Only Rs 75 lakhs left in Railways coffers!

The downward spiral that began in 2008 saw cash reserves of Indian Railways falling from a healthy Rs 13,431 crore to a paltry Rs 75 lakh.

New Delhi: West Bengal Chief Minister Mamata Banerji has left Rail Bhawan for Writers’ Buildings in Kolkata. But her stint has left the Indian Railways staring at a financial meltdown.

The downward spiral that began in Lalu Yadav’s time in 2008 saw the cash reserves of Indian Railways falling drastically from a healthy Rs 13,431 crore to a paltry Rs 75 lakh today.

This is perhaps the biggest fall in finances for the railways since Independence. Chances are it will severely erode its ability to foot the salary and pension bills of its employees.

Figures culled out from the Railway Convention Committee report show that between 2008 and 2010, Railways lost a whopping Rs552 crore on an average every month. Look a little harder and it translates into a loss of nearly Rs18 crore per day!

Officials in Rail Bhawan are scrambling to find finances. They are worried that the meltdown will hurt plans to expand services and improve passenger amenities. This downward spiral seems to be headed the Air India way.

The decline, according to the Railway Convention Committee, is because of lack of cost rationalisation initiatives. The committee in its report said: “This has more to do with the rationalisation of tariff by the ministry of railways than its own performance. Railways should endeavour to recover the cost fully from its services keeping in view the fact that staff cost has gone up considerably after the implementation of the sixth pay commission.”

Ministry officials are now sharpening their claws to attack the West Bengal CM’s record during her brief stint as railway minister in the UPA-2 government.

Ironically, the same babus were her most vocal supporters while she literally ran the railways into the ground. They nodded obediently when she refused to increase passenger fares in the three consecutive railway budgets that she presented.

“Our operating costs have gone up significantly. The government has raised diesel prices. The railways consumes 240 crore litres of diesel annually. Already, Rs55,000 crore is the annual outgo towards the sixth pay commission and Rs18,000 crore as arrears. We are facing heavy losses on iron ore loading, which is one of our main commodities. If other revenue options are not tapped, things will be beyond redemption,” a senior ministry official said.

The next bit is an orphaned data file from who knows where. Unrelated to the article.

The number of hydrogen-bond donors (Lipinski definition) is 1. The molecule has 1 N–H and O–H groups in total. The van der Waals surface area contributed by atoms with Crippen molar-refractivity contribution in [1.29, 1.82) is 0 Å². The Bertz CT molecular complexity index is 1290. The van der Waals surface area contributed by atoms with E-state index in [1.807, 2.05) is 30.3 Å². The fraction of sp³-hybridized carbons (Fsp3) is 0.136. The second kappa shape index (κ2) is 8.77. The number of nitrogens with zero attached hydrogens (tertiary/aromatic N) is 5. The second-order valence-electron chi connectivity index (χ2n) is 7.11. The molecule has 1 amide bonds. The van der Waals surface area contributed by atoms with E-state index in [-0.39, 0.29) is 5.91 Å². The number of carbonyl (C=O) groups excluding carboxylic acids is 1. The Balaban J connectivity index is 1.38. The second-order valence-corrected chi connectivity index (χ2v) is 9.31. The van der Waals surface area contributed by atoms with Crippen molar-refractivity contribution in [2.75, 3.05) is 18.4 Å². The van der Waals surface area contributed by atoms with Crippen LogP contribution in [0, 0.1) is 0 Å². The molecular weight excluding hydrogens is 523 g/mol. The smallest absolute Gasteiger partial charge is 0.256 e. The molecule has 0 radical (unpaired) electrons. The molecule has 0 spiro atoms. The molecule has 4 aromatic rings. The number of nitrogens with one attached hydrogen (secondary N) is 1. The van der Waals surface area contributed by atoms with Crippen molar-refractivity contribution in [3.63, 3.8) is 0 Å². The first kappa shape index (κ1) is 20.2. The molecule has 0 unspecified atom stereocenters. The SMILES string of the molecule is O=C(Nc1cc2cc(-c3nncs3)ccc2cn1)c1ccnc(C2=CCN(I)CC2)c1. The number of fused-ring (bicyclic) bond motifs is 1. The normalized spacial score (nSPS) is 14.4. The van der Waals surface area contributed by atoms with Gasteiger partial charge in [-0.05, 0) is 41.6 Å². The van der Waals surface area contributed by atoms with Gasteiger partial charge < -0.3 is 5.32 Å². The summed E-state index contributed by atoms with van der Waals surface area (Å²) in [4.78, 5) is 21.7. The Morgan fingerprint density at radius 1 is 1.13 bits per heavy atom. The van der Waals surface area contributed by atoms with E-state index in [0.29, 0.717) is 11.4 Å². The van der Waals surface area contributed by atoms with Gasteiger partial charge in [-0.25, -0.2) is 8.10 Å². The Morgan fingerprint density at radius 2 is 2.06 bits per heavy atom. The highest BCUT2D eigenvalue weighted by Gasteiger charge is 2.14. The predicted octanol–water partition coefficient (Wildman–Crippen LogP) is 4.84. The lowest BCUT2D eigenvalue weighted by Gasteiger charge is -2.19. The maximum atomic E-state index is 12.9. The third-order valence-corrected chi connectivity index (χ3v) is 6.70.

Before the West Bengal elections the same officials had vehemently argued that even a 10 per cent increase in passenger fares would fetch a “paltry Rs2,500-3,000 crore”, which was “inconsequential”.

That suited Mamata’s electoral priorities, which was focussed on maa, mati, manush with the assembly elections in sight. With over 300 new trains launched during her stint, and a marginal increase in revenue, she kept harping on benefits to the humble manush. This led to a severe resources crunch and in the 2011-12 rail budget the ministry could not allocate funds for passenger amenities.

No wonder, plans for capital intensive safety projects like anti-collision devices are receding into the horizon and lives are being lost in train accidents. Envisaged 10 years back, it has still not been implemented nationwide due to paucity of funds. Incidents like the one in Tamil Nadu on Tuesday could have been easily avoided had the ACDs been in place. Over 300 people have lost their lives in train accidents since May 2009.

Mamata’s successor from her party Dinesh Trivedi is now searching for a magic bullet to resolve this unprecedented crisis. Besides passengers, Trivedi is also worried about footing the salary and pension bill for 13.75 lakh employees and 12 lakh pensioners.

In fact, a desperate Trivedi also pitched for a hike in passenger fares during the meeting of the full Planning Commission in August. Trivedi is also facing internal pressure “from the zones and the divisions” to take a decision “on generating revenues,” a senior official said.

Not to be left behind, the unions are also up in arms. The All India Railwaymen Federation has written to Trivedi suggesting urgent corrective measures. Its general secretary SG Mishra said, that “we have suggested to the minister that the government compensate the Railways for the subsidies it gives to passengers. We also want AC class ticket-fares to be hiked immediately.”


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